Solar tariffs and the merit order effect: AGL Lobbying Masquerading in Academic Robes

AGL Solar Feed-in Tariffs and Merit Order Paper: Lobbying Masquerading in Academic Robes

A recently released paper by AGL’s chief economist, its head of economic policy and sustainability, and an AGL energy market analyst continues to distort the truth about Australian solar power by masquerading lobbying activity as a formal academic paper.

Many of this website’s readers will recognise such actions to be consistent with those of the vested interests of a utility whose business model is threatened by a popular disruptive technology.

Tim Nelson and Paul Simshauser’s lobbying activities have succeeded before, to the point where the authors infer their work is linked with the scuttling of solar industry tariffs in other states. It’s not that their latest paper, “Queensland solar feed-in tariffs and the merit-order effect: economic benefit, or regressive taxation and wealth transfers?” doesn’t make any good arguments,  it’s just that its supposed academic qualities are repeatedly undermined by opinionated language, a lack of impartiality, and generally poor rigour of calculations.

This is not the first time Nelson and Simshauser have created a faux-academic paper to influence the less well informed. Their earlier paper (with Simon Kelley), “Australian residential solar feed-in tariffs: industry stimulus or regressive form of taxation?”, was criticised by many solar academics for being unscientific, opinionated, and counterfactual.

In personal correspondence, the authors noted the many shortcomings I pointed out, but published their paper without satisfactorily addressing its failings. (Thankfully it didn’t make it into in any highly prestigious journals, and even its eventual publisher labelled it controversial, but this didn’t diminish its impact on less well-informed readers).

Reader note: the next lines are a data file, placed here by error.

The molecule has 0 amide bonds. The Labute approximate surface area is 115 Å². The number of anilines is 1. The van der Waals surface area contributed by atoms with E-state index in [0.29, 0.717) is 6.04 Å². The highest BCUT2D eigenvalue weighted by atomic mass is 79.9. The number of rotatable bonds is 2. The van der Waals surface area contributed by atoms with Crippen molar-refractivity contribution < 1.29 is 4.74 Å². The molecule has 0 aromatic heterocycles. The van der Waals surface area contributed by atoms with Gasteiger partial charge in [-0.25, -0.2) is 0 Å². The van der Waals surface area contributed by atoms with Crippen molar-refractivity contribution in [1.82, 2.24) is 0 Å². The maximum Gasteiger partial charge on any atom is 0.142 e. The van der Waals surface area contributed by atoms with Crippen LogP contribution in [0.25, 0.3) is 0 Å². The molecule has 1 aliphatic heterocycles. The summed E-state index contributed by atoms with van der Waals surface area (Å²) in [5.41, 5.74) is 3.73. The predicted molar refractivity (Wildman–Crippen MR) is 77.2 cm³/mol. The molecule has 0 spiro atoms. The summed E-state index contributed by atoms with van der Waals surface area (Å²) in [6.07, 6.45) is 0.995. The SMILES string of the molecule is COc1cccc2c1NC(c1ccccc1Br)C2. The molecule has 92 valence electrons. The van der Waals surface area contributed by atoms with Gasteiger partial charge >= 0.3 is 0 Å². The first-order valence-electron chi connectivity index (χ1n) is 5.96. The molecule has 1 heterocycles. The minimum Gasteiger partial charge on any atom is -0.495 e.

In making the argument that PV policy support represented a regressive form of indirect taxation, the authors claimed (on the basis of unsubstantiated, internally-created private evidence) that mostly wealthy families were installing PV, despite evidence to the contrary – evidence both direct and indirect. For example, the graph below shows the correlation between PV uptake and affluence, based upon ORER and ABS data, and is supported by direct evidence: income surveys of solar households that formed part of government rebate applications.

Source ORER, ABS as presented in Solar Progress

Nelson and Simshauser’s evaluation of feed-in tariffs are crafted on their own terms (and I quote): “Based upon an assessment against our public policy criteria, it seems clear to us…” The authors unilaterally decide to measure justification for feed-in tariffs by the extent that solar power reduces network expenditure.

This ignores the multiplicity of government-communicated reasons for feed-in tariffs (most of which relate to building a solar industry and providing householders with a simple way of reducing their electricity bills). Instead, the authors decide that people working during the day and returning home to use electricity at night is sufficient reason to abandon feed-in tariffs as a policy measure. It’s easy to win an argument when you invent the rules as you go along.

Nelson and Simshauser declare all premium feed-in tariffs to be bad because they lead to industry growth (the objective of such policies) followed by industry contraction – i.e. boom and bust. However, industry contraction occurs not because of the inherent nature of feed-in tariffs, but due to political response to poorly designed policies that cause cost blowouts.

In lobbying for removal of feed-in tariffs, they wish to simply throw out the baby with the bathwater, rather than consider how to raise a child. To make matters worse, their latest paper has to resort to incorrect assumptions, inaccurate calculations, dubious methodology, and misleading tables in order to make a case that the poor are $10/year worse-off due to feed-in tariffs.